Chaired by Mr. Agus Pramusinto, this session focused on institutions in Public Administration. The presenters for this session were Ms. Elgiwe Iman Aninayon, Mr. Rustan Amarullah and Mr. Zuliansyah Putra Zulkarnain .
Ms. Aninayon's presentation was on the Effectiveness of the Mindanao Rural Development Program Community Fund for Agricultural Development (MDRP-CFAD) in Increasing Income and Achieving Food Security Among Bukidnon Women. The main subject of her study is MRDP-CFAD, a community program in the Philippines introduced in 2007 for the benefit of women and indigenous communities in Mindanao that aims to increase agricultural production and efficiency, improve and sustain rural income, and strengthen food security. Her study attempted to assess the effectiveness of MRDP-CFAD in attaining these objectives; determine how personal, socioeconomic, psychological, and supportive factors influence effectiveness; and identify problems shared by women farmers in the implementation of the program. Interestingly, the women farmers found the MRDP-CFAD less effective in improving crop productivity, and yet the farmers felt they were food secure and did not experience hunger. Among the key factors that were found to have great influence on the effectiveness of MRDP-CFAD are the relevance of program strategies, competence of implementers, usefulness of program monitoring, and availability of farm inputs. Meanwhile, foremost among the problems faced by the women farmers with regard to MRDP-CFAD implementation is the access to local markets. Additionally - from what she gathered from her research, she also made a few recommendations to improve MRDP-CFAD.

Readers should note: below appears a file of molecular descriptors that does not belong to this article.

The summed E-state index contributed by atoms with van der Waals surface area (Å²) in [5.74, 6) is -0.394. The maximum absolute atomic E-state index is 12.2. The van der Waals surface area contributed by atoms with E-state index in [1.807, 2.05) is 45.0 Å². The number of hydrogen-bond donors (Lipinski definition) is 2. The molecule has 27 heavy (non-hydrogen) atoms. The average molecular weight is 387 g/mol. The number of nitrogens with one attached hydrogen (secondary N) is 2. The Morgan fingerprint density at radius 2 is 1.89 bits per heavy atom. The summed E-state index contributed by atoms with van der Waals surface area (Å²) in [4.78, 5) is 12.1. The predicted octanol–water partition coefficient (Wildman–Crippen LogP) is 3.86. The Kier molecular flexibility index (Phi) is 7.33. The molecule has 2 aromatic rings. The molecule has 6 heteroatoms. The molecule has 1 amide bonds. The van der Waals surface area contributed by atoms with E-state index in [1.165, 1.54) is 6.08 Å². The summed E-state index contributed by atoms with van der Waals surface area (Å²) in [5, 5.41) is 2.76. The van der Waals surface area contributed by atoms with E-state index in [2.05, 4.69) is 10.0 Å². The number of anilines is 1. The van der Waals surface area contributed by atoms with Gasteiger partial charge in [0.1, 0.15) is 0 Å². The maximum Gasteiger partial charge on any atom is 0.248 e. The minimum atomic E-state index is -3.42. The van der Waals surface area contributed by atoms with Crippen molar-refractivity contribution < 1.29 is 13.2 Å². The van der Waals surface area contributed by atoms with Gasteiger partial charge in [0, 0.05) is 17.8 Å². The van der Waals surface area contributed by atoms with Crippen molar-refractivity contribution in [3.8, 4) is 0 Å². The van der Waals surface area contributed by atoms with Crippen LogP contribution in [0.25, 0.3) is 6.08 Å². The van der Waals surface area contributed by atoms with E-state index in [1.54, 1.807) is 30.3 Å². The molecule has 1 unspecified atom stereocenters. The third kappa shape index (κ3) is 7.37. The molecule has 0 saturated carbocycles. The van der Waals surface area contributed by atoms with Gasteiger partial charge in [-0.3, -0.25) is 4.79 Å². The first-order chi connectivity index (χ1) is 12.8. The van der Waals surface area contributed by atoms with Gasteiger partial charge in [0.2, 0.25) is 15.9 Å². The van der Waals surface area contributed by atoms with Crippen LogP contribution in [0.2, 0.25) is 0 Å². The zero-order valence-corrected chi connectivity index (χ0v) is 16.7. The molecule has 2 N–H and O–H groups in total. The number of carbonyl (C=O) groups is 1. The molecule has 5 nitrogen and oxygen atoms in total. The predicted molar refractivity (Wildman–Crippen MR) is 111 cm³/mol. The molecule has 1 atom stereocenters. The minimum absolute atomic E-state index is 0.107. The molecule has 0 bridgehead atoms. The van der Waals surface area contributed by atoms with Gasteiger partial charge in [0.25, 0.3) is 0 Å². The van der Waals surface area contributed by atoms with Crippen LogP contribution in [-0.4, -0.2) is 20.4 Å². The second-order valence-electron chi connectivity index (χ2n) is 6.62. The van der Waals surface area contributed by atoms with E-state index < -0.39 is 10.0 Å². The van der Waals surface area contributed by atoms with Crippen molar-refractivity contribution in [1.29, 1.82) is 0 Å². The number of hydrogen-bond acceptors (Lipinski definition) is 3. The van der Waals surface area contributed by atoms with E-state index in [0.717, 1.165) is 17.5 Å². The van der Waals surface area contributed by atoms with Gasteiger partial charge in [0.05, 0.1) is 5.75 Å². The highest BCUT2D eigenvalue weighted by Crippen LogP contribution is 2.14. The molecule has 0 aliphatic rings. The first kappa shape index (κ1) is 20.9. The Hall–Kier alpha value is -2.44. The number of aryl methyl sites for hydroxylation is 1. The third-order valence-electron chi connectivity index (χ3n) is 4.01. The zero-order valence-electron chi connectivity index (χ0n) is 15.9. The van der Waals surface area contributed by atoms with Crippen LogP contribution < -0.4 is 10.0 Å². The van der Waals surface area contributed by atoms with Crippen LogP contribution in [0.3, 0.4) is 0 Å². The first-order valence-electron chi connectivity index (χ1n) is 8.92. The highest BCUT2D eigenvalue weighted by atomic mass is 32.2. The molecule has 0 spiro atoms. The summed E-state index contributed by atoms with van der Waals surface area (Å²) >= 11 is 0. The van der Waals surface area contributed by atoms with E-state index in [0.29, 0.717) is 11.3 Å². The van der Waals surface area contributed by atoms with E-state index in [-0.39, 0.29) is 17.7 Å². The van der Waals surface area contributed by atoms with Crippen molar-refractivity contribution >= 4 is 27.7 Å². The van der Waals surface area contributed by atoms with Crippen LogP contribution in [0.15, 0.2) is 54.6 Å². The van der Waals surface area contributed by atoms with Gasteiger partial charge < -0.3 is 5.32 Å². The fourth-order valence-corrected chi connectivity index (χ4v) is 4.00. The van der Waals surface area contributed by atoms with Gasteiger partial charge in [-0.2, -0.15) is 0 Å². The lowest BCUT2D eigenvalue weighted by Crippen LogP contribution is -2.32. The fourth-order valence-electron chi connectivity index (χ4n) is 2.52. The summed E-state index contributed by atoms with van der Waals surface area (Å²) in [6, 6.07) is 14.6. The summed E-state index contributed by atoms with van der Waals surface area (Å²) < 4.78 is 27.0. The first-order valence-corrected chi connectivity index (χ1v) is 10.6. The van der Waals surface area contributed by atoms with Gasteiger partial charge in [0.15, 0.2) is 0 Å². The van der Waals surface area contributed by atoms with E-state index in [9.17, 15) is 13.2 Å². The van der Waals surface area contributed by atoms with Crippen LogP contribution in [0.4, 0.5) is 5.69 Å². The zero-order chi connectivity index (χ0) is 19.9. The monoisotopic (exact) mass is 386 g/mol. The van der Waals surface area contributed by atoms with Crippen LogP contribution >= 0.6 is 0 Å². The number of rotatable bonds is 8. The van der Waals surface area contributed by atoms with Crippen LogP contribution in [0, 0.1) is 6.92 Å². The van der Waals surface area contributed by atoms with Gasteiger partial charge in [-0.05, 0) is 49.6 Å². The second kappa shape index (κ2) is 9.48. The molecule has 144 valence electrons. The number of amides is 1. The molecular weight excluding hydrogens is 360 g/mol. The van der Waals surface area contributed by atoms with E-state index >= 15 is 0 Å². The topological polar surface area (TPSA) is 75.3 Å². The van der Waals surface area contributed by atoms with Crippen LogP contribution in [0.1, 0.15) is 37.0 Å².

On the other hand, Mr. Amarullah's presentation was on Reward for Public: A Public Service Engineering. Mr. Amarullah offered a new perspective in improving public services—rewarding the public or the citizens in exchange for their active contribution and willingness to engage with the bureaucracy, which, according to him, greatly determine the effectiveness and responsiveness of the public sector to citizens’ needs. He also believes that this would make interaction with the government more of a way of life rather than just an option for the citizens, and would, in turn, deepen their participation and make it more meaningful for the citizens.
Additionally, Mr. Zulkairnain presented a study conducted by his colleagues. The study is about Protecting Merit System in Indonesia: Blockages and Prospective for Professional Civil Service The research sought to trace the evolution of the Indonesian merit system and determine the obstacles and opportunities that would shape the Indonesian civil service in the future. Through literature review, the researchers assumed that the Indonesian merit system needs to step up in strengthening integrity and professionalism and protecting against political interference and abuse of power. According to them, it is this idea of the bureaucracy that citizens aspire for. The findings revealed many challenges in implementing the Indonesian civil service system, which include, among others, political intervention in the appointment of individuals to high leadership positions, and ghost programs for talent management information systems. Based on the results, Mr. Zulkarnain suggested that measures for ensuring impartiality and, at the same time, equal opportunity, in civil service management systems need to be put in place. Mr. Zulkarnain admitted that the process of changing the bureaucracy is not done overnight; nonetheless, the goal to create a professional civil service system should remain the focus of the said change.